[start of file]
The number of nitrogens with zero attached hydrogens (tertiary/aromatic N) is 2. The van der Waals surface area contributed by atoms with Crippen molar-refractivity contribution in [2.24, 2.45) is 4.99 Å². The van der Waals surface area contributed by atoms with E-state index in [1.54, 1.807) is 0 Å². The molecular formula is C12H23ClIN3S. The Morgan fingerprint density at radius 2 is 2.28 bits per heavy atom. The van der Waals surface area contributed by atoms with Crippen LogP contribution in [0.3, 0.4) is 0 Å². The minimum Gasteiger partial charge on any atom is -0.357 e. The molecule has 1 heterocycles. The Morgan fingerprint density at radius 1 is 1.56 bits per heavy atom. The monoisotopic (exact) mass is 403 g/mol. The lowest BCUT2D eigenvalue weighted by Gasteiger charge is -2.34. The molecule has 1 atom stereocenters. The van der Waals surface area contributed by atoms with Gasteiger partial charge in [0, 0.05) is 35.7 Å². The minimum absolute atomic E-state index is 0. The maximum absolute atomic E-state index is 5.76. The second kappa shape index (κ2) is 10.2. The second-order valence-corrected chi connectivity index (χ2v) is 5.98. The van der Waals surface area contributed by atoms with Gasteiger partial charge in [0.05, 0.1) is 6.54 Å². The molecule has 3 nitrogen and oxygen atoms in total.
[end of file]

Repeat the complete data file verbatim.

The number of nitrogens with zero attached hydrogens (tertiary/aromatic N) is 2. The van der Waals surface area contributed by atoms with Crippen molar-refractivity contribution in [2.24, 2.45) is 4.99 Å². The van der Waals surface area contributed by atoms with E-state index in [1.54, 1.807) is 0 Å². The molecular formula is C12H23ClIN3S. The Morgan fingerprint density at radius 2 is 2.28 bits per heavy atom. The van der Waals surface area contributed by atoms with Crippen LogP contribution in [0.3, 0.4) is 0 Å². The minimum Gasteiger partial charge on any atom is -0.357 e. The molecule has 1 heterocycles. The Morgan fingerprint density at radius 1 is 1.56 bits per heavy atom. The monoisotopic (exact) mass is 403 g/mol. The lowest BCUT2D eigenvalue weighted by Gasteiger charge is -2.34. The molecule has 1 atom stereocenters. The van der Waals surface area contributed by atoms with Gasteiger partial charge in [0, 0.05) is 35.7 Å². The minimum absolute atomic E-state index is 0. The maximum absolute atomic E-state index is 5.76. The second kappa shape index (κ2) is 10.2. The second-order valence-corrected chi connectivity index (χ2v) is 5.98. The van der Waals surface area contributed by atoms with Gasteiger partial charge in [0.05, 0.1) is 6.54 Å². The molecule has 3 nitrogen and oxygen atoms in total.